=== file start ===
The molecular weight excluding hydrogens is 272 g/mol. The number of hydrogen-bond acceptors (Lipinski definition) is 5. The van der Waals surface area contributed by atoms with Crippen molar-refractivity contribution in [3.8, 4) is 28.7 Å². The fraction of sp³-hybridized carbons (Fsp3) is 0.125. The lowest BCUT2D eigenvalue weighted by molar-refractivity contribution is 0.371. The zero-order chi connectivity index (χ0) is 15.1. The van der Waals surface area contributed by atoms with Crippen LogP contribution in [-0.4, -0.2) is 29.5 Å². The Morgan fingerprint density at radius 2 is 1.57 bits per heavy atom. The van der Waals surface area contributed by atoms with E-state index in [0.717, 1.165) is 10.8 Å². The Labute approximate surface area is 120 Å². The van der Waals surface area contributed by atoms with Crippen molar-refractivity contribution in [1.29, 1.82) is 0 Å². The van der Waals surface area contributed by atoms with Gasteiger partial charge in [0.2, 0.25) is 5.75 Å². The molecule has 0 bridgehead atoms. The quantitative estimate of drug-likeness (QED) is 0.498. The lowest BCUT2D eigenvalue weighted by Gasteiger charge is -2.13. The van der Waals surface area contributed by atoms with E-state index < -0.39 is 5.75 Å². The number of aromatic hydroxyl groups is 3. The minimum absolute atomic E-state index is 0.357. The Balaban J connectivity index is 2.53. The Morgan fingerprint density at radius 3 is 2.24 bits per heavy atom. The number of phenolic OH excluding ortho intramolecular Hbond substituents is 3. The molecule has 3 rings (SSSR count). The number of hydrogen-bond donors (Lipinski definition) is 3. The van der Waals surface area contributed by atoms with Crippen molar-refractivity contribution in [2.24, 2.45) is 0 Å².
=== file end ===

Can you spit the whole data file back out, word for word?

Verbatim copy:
The molecular weight excluding hydrogens is 272 g/mol. The number of hydrogen-bond acceptors (Lipinski definition) is 5. The van der Waals surface area contributed by atoms with Crippen molar-refractivity contribution in [3.8, 4) is 28.7 Å². The fraction of sp³-hybridized carbons (Fsp3) is 0.125. The lowest BCUT2D eigenvalue weighted by molar-refractivity contribution is 0.371. The zero-order chi connectivity index (χ0) is 15.1. The van der Waals surface area contributed by atoms with Crippen LogP contribution in [-0.4, -0.2) is 29.5 Å². The Morgan fingerprint density at radius 2 is 1.57 bits per heavy atom. The van der Waals surface area contributed by atoms with E-state index in [0.717, 1.165) is 10.8 Å². The Labute approximate surface area is 120 Å². The van der Waals surface area contributed by atoms with Crippen molar-refractivity contribution in [1.29, 1.82) is 0 Å². The van der Waals surface area contributed by atoms with Gasteiger partial charge in [0.2, 0.25) is 5.75 Å². The molecule has 0 bridgehead atoms. The quantitative estimate of drug-likeness (QED) is 0.498. The lowest BCUT2D eigenvalue weighted by Gasteiger charge is -2.13. The van der Waals surface area contributed by atoms with E-state index < -0.39 is 5.75 Å². The number of aromatic hydroxyl groups is 3. The minimum absolute atomic E-state index is 0.357. The Balaban J connectivity index is 2.53. The Morgan fingerprint density at radius 3 is 2.24 bits per heavy atom. The number of phenolic OH excluding ortho intramolecular Hbond substituents is 3. The molecule has 3 rings (SSSR count). The number of hydrogen-bond donors (Lipinski definition) is 3. The van der Waals surface area contributed by atoms with Crippen molar-refractivity contribution in [2.24, 2.45) is 0 Å².